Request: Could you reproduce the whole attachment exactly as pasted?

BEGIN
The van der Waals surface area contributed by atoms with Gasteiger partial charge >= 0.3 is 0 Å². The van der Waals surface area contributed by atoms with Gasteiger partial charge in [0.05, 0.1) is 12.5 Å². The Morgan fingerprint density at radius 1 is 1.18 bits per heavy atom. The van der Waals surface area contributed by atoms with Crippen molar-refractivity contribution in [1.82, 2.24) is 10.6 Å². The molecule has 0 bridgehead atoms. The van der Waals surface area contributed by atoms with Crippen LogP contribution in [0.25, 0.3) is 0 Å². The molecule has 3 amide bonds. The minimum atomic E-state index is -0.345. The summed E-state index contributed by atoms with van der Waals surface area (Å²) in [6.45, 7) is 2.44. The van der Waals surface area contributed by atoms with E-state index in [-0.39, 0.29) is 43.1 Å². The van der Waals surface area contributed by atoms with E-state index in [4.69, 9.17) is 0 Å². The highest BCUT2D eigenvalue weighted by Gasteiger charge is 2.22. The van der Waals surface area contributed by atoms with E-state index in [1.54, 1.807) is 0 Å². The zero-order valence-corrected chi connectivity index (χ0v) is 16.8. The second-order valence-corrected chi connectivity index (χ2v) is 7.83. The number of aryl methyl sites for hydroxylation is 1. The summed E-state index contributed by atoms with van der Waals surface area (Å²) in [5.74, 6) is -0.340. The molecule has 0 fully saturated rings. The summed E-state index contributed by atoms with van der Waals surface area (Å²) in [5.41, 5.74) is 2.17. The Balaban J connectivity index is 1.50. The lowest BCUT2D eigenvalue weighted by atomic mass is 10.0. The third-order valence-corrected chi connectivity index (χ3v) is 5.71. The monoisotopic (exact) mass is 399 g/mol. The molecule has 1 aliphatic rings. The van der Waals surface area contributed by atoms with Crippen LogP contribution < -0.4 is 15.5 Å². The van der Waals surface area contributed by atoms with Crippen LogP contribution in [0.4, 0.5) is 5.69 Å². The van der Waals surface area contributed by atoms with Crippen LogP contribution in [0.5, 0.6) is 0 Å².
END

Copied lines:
The van der Waals surface area contributed by atoms with Gasteiger partial charge >= 0.3 is 0 Å². The van der Waals surface area contributed by atoms with Gasteiger partial charge in [0.05, 0.1) is 12.5 Å². The Morgan fingerprint density at radius 1 is 1.18 bits per heavy atom. The van der Waals surface area contributed by atoms with Crippen molar-refractivity contribution in [1.82, 2.24) is 10.6 Å². The molecule has 0 bridgehead atoms. The van der Waals surface area contributed by atoms with Crippen LogP contribution in [0.25, 0.3) is 0 Å². The molecule has 3 amide bonds. The minimum atomic E-state index is -0.345. The summed E-state index contributed by atoms with van der Waals surface area (Å²) in [6.45, 7) is 2.44. The van der Waals surface area contributed by atoms with E-state index in [-0.39, 0.29) is 43.1 Å². The van der Waals surface area contributed by atoms with E-state index in [4.69, 9.17) is 0 Å². The highest BCUT2D eigenvalue weighted by Gasteiger charge is 2.22. The van der Waals surface area contributed by atoms with E-state index in [1.54, 1.807) is 0 Å². The zero-order valence-corrected chi connectivity index (χ0v) is 16.8. The second-order valence-corrected chi connectivity index (χ2v) is 7.83. The number of aryl methyl sites for hydroxylation is 1. The summed E-state index contributed by atoms with van der Waals surface area (Å²) in [5.74, 6) is -0.340. The molecule has 0 fully saturated rings. The summed E-state index contributed by atoms with van der Waals surface area (Å²) in [5.41, 5.74) is 2.17. The Balaban J connectivity index is 1.50. The lowest BCUT2D eigenvalue weighted by atomic mass is 10.0. The third-order valence-corrected chi connectivity index (χ3v) is 5.71. The monoisotopic (exact) mass is 399 g/mol. The molecule has 1 aliphatic rings. The van der Waals surface area contributed by atoms with Crippen LogP contribution < -0.4 is 15.5 Å². The van der Waals surface area contributed by atoms with Crippen LogP contribution in [0.4, 0.5) is 5.69 Å². The van der Waals surface area contributed by atoms with Crippen LogP contribution in [0.5, 0.6) is 0 Å².